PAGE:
By the time we left an hour later, there were close to 1500, if not more. Özgur had heard that the protestors from Gezi had moved to another park, this time in Beşiktaş, the suburb in which he’d grown up. The Beşiktaş football team, Beşiktaş JK, had announced their support of the protests, and they and two other rival football teams were attending the protest at Yildiz Park. According to Özgur, their displaying such a show of unity was a very big deal. We got on a dolmuş and were in Beşiktaş within a few minutes. We walked to the famous eagle statue near Beşiktaş centre which represented the football team and which currently had a portrait of Ataturk hanging from its breast, and a few books about Ataturk at its feet. A large crowd circled the statue, and a young man who seemed to be crying leaned against it.
We walked on to Yildiz Park, where a crowd of at least 4000 had gathered. Özgur was on the phone, and by the way he kept craning his neck it was clear he was looking for someone. Soon enough, he introduced us to his mum and dad, who lived just opposite the park and had come to support the protest. Because the park was in a residential area and it was getting dark, the speakers didn’t use megaphones, and the audience clapped silently, using the fingers of each hand to tap against their palms. We couldn’t hear what the speakers were saying from our location, but given it was in Turkish it didn’t make any difference to us. Özgur translated where he could,
By now my stomach was growling, having not eaten anything since the dolma at lunch. It was almost 10pm, and the jet lag was hitting me hard. As though reading my thoughts, or hearing the growls of my stomach, Özgur turned to me and asked if I was hungry.
“Yeah, but I can wait til after we leave,” I said.
“Do you still want manti?” Özgur asked. On the way to Taksim I’d pointed out a sign above a restaurant advertising manti, practically drooling in excitement.
“I’ll eat anything,” I replied, imagining biting into a big doner kebab. “But I can wait!”oz
Özgur walked off, leaving me to dream of garlic sauce. Within a few minutes he was back with his mum and dad.
“Okay! My parents have invited you to have dinner at their house. My grandmother has cooked manti.”
I stared at him in horror. “Did you tell your grandma to cook manti because of me?!”
He laughed and assured me that she had cooked it earlier. I wasn’t sure whether to believe him or not, but his parents were standing there beaming at us and I felt rude refusing their kind offer. We left the protestors and headed off to their home, just metres from the park. The news was reporting on protests in Ankara when we entered the apartment; judging from the footage, Ankara had clearly replaced Taksim as the site of the largest and most violent clashes between police and protestors. We were introduced to Özgur’s grandma, a tiny woman with white wispy hair who immediately ushered us to the table. She put a large bowl of manti in front of each of us, slathered in yoghurt. She went back into the kitchen and returned with a sizzling frying pan. Özgur informed us that this pan was full of butter melted together with paprika and garlic, which is probably one of the best things ever. His grandmother poured a generous helping on top of each bowl, the butter spitting as it made contact with the cold yoghurt. We dug in immediately, and kept digging in – it was absolutely glorious. I cannot even begin to express how delicious the manti was. I love Turkish manti, and it was the best I’d ever tasted.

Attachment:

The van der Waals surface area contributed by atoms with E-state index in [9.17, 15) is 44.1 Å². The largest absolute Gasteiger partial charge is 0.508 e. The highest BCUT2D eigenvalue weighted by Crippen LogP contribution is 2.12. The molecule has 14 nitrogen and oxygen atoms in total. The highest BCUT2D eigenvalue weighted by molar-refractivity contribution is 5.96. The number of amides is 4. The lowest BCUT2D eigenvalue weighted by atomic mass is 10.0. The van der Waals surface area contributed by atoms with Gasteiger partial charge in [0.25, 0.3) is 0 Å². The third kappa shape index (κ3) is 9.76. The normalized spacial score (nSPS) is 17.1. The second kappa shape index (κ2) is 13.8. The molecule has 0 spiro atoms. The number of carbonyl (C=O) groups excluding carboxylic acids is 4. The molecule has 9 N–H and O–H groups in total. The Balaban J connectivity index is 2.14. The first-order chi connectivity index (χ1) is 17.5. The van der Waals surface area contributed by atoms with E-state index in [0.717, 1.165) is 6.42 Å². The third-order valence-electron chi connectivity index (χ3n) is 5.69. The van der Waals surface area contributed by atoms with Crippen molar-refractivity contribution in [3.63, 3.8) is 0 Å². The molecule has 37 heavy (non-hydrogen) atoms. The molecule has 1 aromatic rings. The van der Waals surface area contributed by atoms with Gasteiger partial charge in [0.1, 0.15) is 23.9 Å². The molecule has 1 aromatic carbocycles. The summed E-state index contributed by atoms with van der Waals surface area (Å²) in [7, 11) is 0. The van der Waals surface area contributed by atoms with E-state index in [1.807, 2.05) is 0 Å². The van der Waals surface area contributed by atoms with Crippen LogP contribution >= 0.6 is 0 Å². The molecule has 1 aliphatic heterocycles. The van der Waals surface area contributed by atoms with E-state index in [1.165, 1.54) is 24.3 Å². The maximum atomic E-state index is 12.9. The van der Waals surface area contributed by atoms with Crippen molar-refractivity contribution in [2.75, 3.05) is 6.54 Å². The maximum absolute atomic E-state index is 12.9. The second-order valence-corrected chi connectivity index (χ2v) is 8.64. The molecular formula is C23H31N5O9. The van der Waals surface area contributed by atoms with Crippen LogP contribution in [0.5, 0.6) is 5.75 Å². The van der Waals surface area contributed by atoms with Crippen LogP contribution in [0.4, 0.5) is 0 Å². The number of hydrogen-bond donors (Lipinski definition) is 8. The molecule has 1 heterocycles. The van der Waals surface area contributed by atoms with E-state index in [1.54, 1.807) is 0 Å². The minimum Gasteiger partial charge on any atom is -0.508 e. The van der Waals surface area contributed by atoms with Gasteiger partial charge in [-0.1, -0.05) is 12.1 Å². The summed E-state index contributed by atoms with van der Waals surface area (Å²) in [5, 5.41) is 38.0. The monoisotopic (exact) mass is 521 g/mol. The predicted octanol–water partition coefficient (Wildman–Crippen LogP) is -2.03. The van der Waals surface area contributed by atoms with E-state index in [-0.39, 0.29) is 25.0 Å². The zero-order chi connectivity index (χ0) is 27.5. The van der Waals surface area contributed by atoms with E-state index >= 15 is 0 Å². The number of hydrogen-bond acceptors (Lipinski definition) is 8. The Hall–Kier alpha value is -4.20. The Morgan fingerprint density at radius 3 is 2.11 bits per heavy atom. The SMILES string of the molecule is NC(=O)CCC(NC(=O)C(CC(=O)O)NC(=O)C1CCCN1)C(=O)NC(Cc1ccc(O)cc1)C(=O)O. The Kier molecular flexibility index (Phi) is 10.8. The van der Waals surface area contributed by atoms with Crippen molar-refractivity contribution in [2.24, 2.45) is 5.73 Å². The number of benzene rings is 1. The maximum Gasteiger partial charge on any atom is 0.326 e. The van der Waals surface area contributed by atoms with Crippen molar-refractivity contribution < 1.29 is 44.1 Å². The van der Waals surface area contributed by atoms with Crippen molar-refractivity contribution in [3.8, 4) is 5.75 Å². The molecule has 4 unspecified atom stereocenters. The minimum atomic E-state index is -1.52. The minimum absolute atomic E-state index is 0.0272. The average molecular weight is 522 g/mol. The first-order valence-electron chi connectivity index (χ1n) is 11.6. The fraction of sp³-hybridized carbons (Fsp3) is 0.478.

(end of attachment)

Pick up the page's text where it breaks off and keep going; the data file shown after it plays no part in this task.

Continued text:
I ate quickly and I ate well, but I still couldn’t finish the mound of manti they’d laid before me, which seemed enough to feed a small family. Will, on the other hand, had finished his, and was looking at the big bowl of leftover manti on the table, ready for seconds. Not wanting to waste food, I asked him if he wanted what I couldn’t finish, instead. Will was worried they might be offended that I hadn’t finished my dinner, but Özgur assured me that his grandmother wouldn’t care, so I swapped bowls with Will. Just then, Özgur’s mum came to the table with watermelon, and seeing the switch she asked Özgur if I didn’t like the food. I emphatically assured her that I loved it, but she looked unconvinced and said something in Turkish which Özgur translated as, “If you see a drum, you beat it. If you are given food, you eat it.” Özgur just laughed it off, but I was absolutely mortified, and made sure to tell both her and Özgur’s grandmother just how much I enjoyed the food at least another two times before we left. I left feeling ashamed and unsure about how I could have handled it any differently without doing permanent damage to my already bloated stomach.
It was past 11pm, and I was in a food coma. I followed behind Özgur and Will like a zombie, thinking we were on our way home, but soon found myself back in Yildiz Park. The crowd had surged to over 10 000 people, most of whom were scattered about the park on the grass, with beer bottles in hand. By this stage it felt more like a mellow music festival than a protest, sans the music. Everyone talked in low whispers, mindful of the residences around them. Özgur introduced us to one of his friends who had lived in Australia for a year. By that stage my brain had switched off. My feet, which had been throbbing with pain for the majority of the night, were now numb, and I could barely stand straight. We finally left around midnight; all I remember of the trip home was getting on a dolmuş, everything after that was a sweet sleepy blur.